Month: June 2019 (page 2 of 3)
- As the UK’s coal-free streak comes to an end, Amy Harder at Axios points out that the island nation’s energy outlook isn’t so rosy. The fact is, the UK has largely displaced coal with natural gas. Even the Axios article is a bit deceptive: it shows a graph of carbon emissions starkly declining along with coal, and then points out that natural gas still causes greenhouse gas emissions. The point is, carbon and methane are both potent greenhouse gases. In fact, the warming effect of methane is far stronger, albeit with a shorter half-life.
- Vox makes the case that climate-saving measures must be carried out by the oil and gas industry, not individual consumers. The most effective course of action for the little guy is to engage in public action like protests. This is probably right: public action should drive regulatory changes, which in turn influence how the most polluting industries do business. Otherwise, the tragedy of the commons just keeps playing itself out. However, I think it’s important to recognize the opportunity (and necessity) for clean tech advancement in the coming years.
- Another analysis, this time at CleanTechnica, finds that the Tesla Model 3 is a cost-effective choice compared to other EVs.
- Staying on the topic of EVs, a report finds that e-mobility shows huge cost-saving potential in the EU.
- Finally, I found this thread about the pessimistic assumptions in the IEA’s EV Outlook useful:
- Herbert Diess, CEO of Volkswagen, argues that Germany’s exit from coal (planned for 2038) will be far too late. Furthermore, Diess says that the plan to phase out nuclear runs counter to carbon reduction goals.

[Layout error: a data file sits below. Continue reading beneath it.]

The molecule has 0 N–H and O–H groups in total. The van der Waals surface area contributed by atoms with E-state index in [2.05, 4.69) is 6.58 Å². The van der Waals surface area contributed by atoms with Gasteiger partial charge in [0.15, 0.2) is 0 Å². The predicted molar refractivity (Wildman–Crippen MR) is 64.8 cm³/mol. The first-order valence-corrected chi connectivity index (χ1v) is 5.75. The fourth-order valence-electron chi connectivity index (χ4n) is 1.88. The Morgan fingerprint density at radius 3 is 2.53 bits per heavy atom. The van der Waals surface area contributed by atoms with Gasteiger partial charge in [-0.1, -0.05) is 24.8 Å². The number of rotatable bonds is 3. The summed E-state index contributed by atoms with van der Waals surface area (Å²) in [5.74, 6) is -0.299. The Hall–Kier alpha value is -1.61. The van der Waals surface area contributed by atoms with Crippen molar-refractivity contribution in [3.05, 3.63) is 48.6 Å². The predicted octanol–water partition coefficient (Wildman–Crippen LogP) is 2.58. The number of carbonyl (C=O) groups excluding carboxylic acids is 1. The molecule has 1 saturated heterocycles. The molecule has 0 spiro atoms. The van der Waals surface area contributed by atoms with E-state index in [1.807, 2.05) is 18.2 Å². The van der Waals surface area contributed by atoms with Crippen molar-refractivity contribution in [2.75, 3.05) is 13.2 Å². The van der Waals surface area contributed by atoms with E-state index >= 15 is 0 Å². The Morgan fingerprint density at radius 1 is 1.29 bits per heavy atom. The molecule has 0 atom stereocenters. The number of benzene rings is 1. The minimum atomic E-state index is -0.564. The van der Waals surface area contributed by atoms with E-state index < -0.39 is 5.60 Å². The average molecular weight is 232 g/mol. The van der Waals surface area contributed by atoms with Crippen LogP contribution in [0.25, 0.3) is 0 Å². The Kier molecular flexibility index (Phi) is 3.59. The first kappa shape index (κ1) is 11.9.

- I have seen a lot of pushback about German CDU comments regarding carbon taxes in this piece from Handelsblatt. In short, the party favors broader cap-and-trade schemes over CO2 pricing. Their reasoning? It is simpler for scientists to determine the amount of carbon that should be emitted in a given period. Then, regulators can allow this amount to be traded and the market can then set the price. However, calculating demand curves for fossil fuels upfront and determining the corresponding price is unlikely to yield optimal results. To me, this is logical. Even assuming lawmakers could set the price perfectly (not likely), the two approaches would lead to the same emissions. So, why not just skip the complicated pricing step and ensure the correct amount of emissions, with no wiggle room? Furthermore, CO2 prices are always in nominal terms. This means they are vulnerable to inflation and regular price adjustments are necessary. I have yet to understand the controversy on this particular issue (setting German politics aside). Above all, why do some feel so strongly that carbon taxes are superior to emissions trading?
- Speaking of which, Oregon is close to passing a cap-and-trade scheme similar to California’s: